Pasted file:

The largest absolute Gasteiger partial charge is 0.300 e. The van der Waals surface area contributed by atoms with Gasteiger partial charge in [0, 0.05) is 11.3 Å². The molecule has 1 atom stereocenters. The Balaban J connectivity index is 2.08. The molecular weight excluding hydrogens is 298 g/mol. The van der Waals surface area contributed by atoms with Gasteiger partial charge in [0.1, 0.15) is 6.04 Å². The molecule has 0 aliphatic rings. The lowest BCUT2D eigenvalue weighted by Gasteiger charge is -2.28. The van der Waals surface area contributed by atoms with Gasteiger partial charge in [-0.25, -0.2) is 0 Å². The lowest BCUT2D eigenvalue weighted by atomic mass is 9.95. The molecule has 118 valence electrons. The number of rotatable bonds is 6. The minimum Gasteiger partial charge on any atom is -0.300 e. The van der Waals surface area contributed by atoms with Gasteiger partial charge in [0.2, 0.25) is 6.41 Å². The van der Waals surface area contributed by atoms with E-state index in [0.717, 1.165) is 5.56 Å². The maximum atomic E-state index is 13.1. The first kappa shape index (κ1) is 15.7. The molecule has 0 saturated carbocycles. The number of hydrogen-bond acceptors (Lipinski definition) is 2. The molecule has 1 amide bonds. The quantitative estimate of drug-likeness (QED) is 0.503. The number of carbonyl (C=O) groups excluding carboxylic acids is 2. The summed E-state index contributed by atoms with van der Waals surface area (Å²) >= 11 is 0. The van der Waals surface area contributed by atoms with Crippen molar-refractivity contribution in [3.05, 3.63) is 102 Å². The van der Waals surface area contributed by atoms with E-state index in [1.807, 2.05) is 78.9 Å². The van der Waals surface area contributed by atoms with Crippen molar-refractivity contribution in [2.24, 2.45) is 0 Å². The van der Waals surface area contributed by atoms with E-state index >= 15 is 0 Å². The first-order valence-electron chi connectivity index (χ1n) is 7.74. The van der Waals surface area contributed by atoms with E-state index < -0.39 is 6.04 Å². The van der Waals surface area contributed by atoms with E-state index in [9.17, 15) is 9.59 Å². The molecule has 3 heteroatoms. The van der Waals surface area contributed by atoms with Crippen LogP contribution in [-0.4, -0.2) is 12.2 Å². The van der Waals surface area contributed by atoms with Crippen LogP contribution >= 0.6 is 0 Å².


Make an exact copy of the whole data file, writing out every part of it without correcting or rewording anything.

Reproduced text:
The largest absolute Gasteiger partial charge is 0.300 e. The van der Waals surface area contributed by atoms with Gasteiger partial charge in [0, 0.05) is 11.3 Å². The molecule has 1 atom stereocenters. The Balaban J connectivity index is 2.08. The molecular weight excluding hydrogens is 298 g/mol. The van der Waals surface area contributed by atoms with Gasteiger partial charge in [0.1, 0.15) is 6.04 Å². The molecule has 0 aliphatic rings. The lowest BCUT2D eigenvalue weighted by Gasteiger charge is -2.28. The van der Waals surface area contributed by atoms with Gasteiger partial charge in [-0.25, -0.2) is 0 Å². The lowest BCUT2D eigenvalue weighted by atomic mass is 9.95. The molecule has 118 valence electrons. The number of rotatable bonds is 6. The minimum Gasteiger partial charge on any atom is -0.300 e. The van der Waals surface area contributed by atoms with Gasteiger partial charge in [0.2, 0.25) is 6.41 Å². The van der Waals surface area contributed by atoms with E-state index in [0.717, 1.165) is 5.56 Å². The maximum atomic E-state index is 13.1. The first kappa shape index (κ1) is 15.7. The molecule has 0 saturated carbocycles. The number of hydrogen-bond acceptors (Lipinski definition) is 2. The molecule has 1 amide bonds. The quantitative estimate of drug-likeness (QED) is 0.503. The number of carbonyl (C=O) groups excluding carboxylic acids is 2. The summed E-state index contributed by atoms with van der Waals surface area (Å²) >= 11 is 0. The van der Waals surface area contributed by atoms with Crippen molar-refractivity contribution in [3.05, 3.63) is 102 Å². The van der Waals surface area contributed by atoms with E-state index in [1.807, 2.05) is 78.9 Å². The van der Waals surface area contributed by atoms with Crippen molar-refractivity contribution in [2.24, 2.45) is 0 Å². The van der Waals surface area contributed by atoms with E-state index >= 15 is 0 Å². The first-order valence-electron chi connectivity index (χ1n) is 7.74. The van der Waals surface area contributed by atoms with E-state index < -0.39 is 6.04 Å². The van der Waals surface area contributed by atoms with E-state index in [9.17, 15) is 9.59 Å². The molecule has 3 heteroatoms. The van der Waals surface area contributed by atoms with Crippen LogP contribution in [-0.4, -0.2) is 12.2 Å². The van der Waals surface area contributed by atoms with Crippen LogP contribution >= 0.6 is 0 Å².